AT&T's new guy
The telecom giant's new chief is a little different from his predecessor. He's approachable and pop-culture-savvy, and actually has a PC in his office.
(Fortune Magazine) -- Randall Stephenson, the 47-year-old Oklahoman who takes over as chairman and CEO of AT&T in a few weeks, likes to download movies to his computer (legally), uses blogs to keep up with industry news, and gets high-definition television pumped through his home telephone line.
On the personal technological adoption curve, that puts him slightly ahead of the typical AT&T customer - and way out in front of departing AT&T chief Ed Whitacre, who doesn't even have a computer in his office.
Tech savvy isn't the only thing that separates the two: The 65-year-old Whitacre, who served as CEO of AT&T (Charts, Fortune 500) - and SBC before that - for a total of 17 years, is a man of few words who rides his executives hard. He's the Clint Eastwood of telecom: flinty and deadpan.
Stephenson is more like the industry's Tommy Lee Jones: a more loquacious character who can deliver results while making (or taking) a joke or two.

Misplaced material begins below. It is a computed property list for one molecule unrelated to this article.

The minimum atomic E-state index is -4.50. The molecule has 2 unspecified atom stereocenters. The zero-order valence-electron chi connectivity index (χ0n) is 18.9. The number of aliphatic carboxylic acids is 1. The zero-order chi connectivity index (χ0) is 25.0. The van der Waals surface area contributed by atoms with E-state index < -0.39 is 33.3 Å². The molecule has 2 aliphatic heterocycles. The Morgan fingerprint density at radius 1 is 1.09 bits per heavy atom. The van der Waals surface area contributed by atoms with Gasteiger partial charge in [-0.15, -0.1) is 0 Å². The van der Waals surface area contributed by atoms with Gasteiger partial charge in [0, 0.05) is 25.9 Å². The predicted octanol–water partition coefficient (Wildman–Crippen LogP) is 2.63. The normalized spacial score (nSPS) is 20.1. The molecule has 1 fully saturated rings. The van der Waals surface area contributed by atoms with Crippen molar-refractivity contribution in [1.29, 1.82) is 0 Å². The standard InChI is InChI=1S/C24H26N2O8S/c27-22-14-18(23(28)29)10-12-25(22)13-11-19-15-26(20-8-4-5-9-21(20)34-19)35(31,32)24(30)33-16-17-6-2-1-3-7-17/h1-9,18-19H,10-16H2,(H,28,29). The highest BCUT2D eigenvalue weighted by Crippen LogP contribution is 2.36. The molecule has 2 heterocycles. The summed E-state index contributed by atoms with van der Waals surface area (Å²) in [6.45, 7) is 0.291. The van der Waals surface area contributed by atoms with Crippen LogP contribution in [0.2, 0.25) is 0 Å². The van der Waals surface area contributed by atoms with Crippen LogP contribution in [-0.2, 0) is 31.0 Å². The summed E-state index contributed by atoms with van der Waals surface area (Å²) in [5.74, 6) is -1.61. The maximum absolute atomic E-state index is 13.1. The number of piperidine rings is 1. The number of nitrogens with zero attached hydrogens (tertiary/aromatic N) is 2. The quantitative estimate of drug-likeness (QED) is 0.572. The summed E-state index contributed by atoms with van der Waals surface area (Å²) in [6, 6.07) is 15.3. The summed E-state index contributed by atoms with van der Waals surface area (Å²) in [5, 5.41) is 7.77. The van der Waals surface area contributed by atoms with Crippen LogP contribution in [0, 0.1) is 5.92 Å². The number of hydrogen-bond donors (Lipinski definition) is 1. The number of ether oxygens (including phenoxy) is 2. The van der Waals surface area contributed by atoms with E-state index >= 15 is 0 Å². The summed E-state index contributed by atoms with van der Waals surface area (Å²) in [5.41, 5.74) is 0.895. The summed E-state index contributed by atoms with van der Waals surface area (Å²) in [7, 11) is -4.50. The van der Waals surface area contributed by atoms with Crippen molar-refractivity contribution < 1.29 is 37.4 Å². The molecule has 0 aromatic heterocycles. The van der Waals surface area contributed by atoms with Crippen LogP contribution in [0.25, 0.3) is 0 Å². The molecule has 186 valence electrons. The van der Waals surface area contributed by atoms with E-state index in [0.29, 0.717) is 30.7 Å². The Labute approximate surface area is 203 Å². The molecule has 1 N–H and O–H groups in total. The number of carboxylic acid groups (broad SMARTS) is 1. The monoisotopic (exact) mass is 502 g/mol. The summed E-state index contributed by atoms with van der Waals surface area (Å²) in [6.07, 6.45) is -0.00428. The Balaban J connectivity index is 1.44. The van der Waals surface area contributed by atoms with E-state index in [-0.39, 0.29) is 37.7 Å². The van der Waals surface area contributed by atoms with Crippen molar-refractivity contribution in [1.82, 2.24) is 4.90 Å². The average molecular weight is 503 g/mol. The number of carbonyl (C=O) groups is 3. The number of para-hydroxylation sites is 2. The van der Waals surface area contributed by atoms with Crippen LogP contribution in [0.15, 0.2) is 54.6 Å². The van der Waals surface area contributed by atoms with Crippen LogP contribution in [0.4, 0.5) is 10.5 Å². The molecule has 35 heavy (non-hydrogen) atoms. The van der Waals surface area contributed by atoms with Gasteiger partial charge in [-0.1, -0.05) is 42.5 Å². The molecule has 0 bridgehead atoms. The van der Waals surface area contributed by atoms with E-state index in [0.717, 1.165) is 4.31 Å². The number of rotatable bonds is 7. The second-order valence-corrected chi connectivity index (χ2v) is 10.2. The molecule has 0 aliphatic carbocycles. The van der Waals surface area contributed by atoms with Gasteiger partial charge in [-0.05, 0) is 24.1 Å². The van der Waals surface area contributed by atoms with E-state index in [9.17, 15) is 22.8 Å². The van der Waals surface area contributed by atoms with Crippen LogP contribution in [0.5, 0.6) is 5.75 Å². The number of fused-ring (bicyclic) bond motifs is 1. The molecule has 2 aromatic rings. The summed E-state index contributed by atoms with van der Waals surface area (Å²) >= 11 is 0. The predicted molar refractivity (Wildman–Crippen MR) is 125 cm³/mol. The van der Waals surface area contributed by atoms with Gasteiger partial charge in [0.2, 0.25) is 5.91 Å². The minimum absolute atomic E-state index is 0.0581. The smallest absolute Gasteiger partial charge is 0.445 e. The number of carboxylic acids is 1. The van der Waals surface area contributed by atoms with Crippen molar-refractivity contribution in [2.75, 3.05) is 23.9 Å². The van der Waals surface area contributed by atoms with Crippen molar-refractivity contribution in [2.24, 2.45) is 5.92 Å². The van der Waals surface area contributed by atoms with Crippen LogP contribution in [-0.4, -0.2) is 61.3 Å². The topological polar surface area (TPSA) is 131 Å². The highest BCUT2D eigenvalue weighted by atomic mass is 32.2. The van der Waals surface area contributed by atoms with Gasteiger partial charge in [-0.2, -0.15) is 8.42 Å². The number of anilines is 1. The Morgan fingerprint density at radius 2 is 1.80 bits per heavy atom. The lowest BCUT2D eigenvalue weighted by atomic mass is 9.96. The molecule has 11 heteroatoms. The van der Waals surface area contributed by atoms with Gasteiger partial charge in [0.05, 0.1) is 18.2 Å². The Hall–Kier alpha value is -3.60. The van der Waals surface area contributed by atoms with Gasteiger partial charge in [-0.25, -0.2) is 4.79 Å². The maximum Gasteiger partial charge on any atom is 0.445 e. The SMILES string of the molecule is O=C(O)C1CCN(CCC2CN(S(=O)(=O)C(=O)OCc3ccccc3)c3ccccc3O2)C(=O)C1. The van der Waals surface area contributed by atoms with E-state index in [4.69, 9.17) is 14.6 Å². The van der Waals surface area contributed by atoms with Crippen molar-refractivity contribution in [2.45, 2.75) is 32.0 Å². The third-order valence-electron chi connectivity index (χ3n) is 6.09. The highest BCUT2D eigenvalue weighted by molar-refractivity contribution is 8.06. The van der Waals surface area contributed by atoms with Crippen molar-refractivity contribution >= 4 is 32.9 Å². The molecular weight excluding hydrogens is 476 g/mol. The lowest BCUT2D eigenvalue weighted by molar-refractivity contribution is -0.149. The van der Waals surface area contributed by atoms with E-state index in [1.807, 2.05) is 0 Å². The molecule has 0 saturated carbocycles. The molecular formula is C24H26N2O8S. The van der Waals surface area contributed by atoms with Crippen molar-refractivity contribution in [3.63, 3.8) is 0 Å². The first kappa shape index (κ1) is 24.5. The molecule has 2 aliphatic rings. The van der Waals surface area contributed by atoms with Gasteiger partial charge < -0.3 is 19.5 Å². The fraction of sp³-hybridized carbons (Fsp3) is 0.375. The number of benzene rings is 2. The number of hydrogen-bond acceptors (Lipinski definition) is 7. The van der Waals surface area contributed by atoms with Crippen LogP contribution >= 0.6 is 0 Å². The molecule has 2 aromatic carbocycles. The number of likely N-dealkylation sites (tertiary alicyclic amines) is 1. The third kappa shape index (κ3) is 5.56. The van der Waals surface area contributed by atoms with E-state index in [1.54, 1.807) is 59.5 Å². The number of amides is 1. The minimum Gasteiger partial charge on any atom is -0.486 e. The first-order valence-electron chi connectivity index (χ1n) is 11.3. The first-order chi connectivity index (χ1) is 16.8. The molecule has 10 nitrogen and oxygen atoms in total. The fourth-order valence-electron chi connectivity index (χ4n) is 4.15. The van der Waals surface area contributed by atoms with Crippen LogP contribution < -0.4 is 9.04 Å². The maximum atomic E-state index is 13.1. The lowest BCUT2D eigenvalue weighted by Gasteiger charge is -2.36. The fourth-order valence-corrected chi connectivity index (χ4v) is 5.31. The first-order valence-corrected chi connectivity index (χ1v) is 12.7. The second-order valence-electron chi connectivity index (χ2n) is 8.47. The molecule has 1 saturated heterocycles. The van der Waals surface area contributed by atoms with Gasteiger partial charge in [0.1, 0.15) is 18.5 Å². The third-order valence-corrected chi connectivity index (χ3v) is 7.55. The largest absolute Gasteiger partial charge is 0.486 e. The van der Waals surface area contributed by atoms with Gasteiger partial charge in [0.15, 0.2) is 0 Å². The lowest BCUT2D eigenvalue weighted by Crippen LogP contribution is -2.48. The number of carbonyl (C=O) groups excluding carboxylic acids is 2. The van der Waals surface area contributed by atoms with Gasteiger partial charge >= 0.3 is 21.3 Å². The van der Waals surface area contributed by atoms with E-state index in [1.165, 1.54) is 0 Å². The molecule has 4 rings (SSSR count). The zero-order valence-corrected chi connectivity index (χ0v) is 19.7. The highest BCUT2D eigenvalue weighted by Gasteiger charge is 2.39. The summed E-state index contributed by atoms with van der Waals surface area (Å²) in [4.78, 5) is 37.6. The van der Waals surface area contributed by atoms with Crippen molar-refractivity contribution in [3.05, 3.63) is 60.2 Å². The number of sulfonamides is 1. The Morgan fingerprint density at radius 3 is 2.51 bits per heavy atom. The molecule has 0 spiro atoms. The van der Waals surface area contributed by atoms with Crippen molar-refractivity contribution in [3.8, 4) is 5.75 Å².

But deep down, Stephenson is pretty old-school. He has worked for the phone company his whole career, starting with a part-time job as a "tape monkey" - someone who loaded the tapes for billing systems - at the old Southwestern Bell.
In an interview with Fortune, he coughs up the names of two role models: Whitacre and Carlos Slim Helú, the Mexican industrialist who happens to be one of the richest men in the world. (He and Warren Buffett run neck-and-neck for the No. 2 spot.)
Stephenson got to know Slim when Whitacre dispatched him to Mexico City in 1992 to oversee the company's roughly 10 percent investment in Teléfonos de México. During his three-year stint, he watched Slim weather a peso crisis in 1994 by buying back Telmex stock on the cheap and slashing capital expenditures.
Slim asked Stephenson to suggest how much "capex" Telmex should spend. Stephenson came back with a figure that, he thought, was dramatically lower than the company's spending levels at that time. "Carlos took my number and halved it," Stephenson says. He watched Whitacre employ similar cost cutting after the telecom industry crashed in 2001.
Will Stephenson continue Whitacre's tradition of gobbling up companies? "Who knows?" Stephenson says with a grin. "I wouldn't say we're ever done. You're not going to grow it all organically - sometimes it is faster to buy it than build it." Stephenson won't comment on specific deals, but investors have long speculated that the company might buy a satellite television company like EchoStar to help it compete with the cable industry, which now sells phone service.
Stephenson will certainly do more schmoozing than his predecessor, especially as AT&T tries to move into new businesses. Last year he gave a keynote speech to a marketing group, signaling AT&T's entry into the ad business. And he's met with various Hollywood heavies to talk about AT&T's potential as a distribution platform for entertainment.